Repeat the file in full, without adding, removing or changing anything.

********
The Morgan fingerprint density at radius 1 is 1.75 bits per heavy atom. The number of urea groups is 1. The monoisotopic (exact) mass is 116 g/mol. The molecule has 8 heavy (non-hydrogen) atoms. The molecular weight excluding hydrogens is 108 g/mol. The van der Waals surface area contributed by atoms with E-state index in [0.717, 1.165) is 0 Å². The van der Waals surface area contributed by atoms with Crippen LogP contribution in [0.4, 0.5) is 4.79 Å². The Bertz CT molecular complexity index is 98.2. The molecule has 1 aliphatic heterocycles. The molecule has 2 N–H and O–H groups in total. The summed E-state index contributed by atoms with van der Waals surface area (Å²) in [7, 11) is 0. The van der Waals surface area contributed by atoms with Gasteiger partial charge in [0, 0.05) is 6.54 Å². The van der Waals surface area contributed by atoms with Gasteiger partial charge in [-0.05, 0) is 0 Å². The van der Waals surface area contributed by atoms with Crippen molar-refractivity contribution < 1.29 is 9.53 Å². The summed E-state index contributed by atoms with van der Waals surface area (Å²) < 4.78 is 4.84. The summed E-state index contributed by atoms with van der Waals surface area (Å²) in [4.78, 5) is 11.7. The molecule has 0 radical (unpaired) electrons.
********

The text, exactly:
The Morgan fingerprint density at radius 1 is 1.75 bits per heavy atom. The number of urea groups is 1. The monoisotopic (exact) mass is 116 g/mol. The molecule has 8 heavy (non-hydrogen) atoms. The molecular weight excluding hydrogens is 108 g/mol. The van der Waals surface area contributed by atoms with E-state index in [0.717, 1.165) is 0 Å². The van der Waals surface area contributed by atoms with Crippen LogP contribution in [0.4, 0.5) is 4.79 Å². The Bertz CT molecular complexity index is 98.2. The molecule has 1 aliphatic heterocycles. The molecule has 2 N–H and O–H groups in total. The summed E-state index contributed by atoms with van der Waals surface area (Å²) in [7, 11) is 0. The van der Waals surface area contributed by atoms with Gasteiger partial charge in [0, 0.05) is 6.54 Å². The van der Waals surface area contributed by atoms with Gasteiger partial charge in [-0.05, 0) is 0 Å². The van der Waals surface area contributed by atoms with Crippen molar-refractivity contribution < 1.29 is 9.53 Å². The summed E-state index contributed by atoms with van der Waals surface area (Å²) < 4.78 is 4.84. The summed E-state index contributed by atoms with van der Waals surface area (Å²) in [4.78, 5) is 11.7. The molecule has 0 radical (unpaired) electrons.